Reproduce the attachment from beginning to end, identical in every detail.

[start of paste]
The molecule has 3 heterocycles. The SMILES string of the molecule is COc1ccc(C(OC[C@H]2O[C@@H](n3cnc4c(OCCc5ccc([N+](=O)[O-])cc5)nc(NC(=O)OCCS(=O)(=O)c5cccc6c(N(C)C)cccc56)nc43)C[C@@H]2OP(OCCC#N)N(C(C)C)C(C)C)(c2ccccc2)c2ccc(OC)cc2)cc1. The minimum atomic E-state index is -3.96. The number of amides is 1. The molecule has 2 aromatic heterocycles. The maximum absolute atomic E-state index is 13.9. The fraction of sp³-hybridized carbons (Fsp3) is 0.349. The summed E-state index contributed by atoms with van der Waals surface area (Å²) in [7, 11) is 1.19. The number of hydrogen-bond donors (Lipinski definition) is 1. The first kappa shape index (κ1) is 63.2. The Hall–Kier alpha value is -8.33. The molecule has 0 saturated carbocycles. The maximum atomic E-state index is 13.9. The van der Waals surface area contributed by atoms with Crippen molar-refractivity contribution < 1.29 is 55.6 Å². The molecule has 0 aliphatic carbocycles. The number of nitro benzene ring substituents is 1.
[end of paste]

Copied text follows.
The molecule has 3 heterocycles. The SMILES string of the molecule is COc1ccc(C(OC[C@H]2O[C@@H](n3cnc4c(OCCc5ccc([N+](=O)[O-])cc5)nc(NC(=O)OCCS(=O)(=O)c5cccc6c(N(C)C)cccc56)nc43)C[C@@H]2OP(OCCC#N)N(C(C)C)C(C)C)(c2ccccc2)c2ccc(OC)cc2)cc1. The minimum atomic E-state index is -3.96. The number of amides is 1. The molecule has 2 aromatic heterocycles. The maximum absolute atomic E-state index is 13.9. The fraction of sp³-hybridized carbons (Fsp3) is 0.349. The summed E-state index contributed by atoms with van der Waals surface area (Å²) in [7, 11) is 1.19. The number of hydrogen-bond donors (Lipinski definition) is 1. The first kappa shape index (κ1) is 63.2. The Hall–Kier alpha value is -8.33. The molecule has 0 saturated carbocycles. The maximum atomic E-state index is 13.9. The van der Waals surface area contributed by atoms with Crippen molar-refractivity contribution < 1.29 is 55.6 Å². The molecule has 0 aliphatic carbocycles. The number of nitro benzene ring substituents is 1.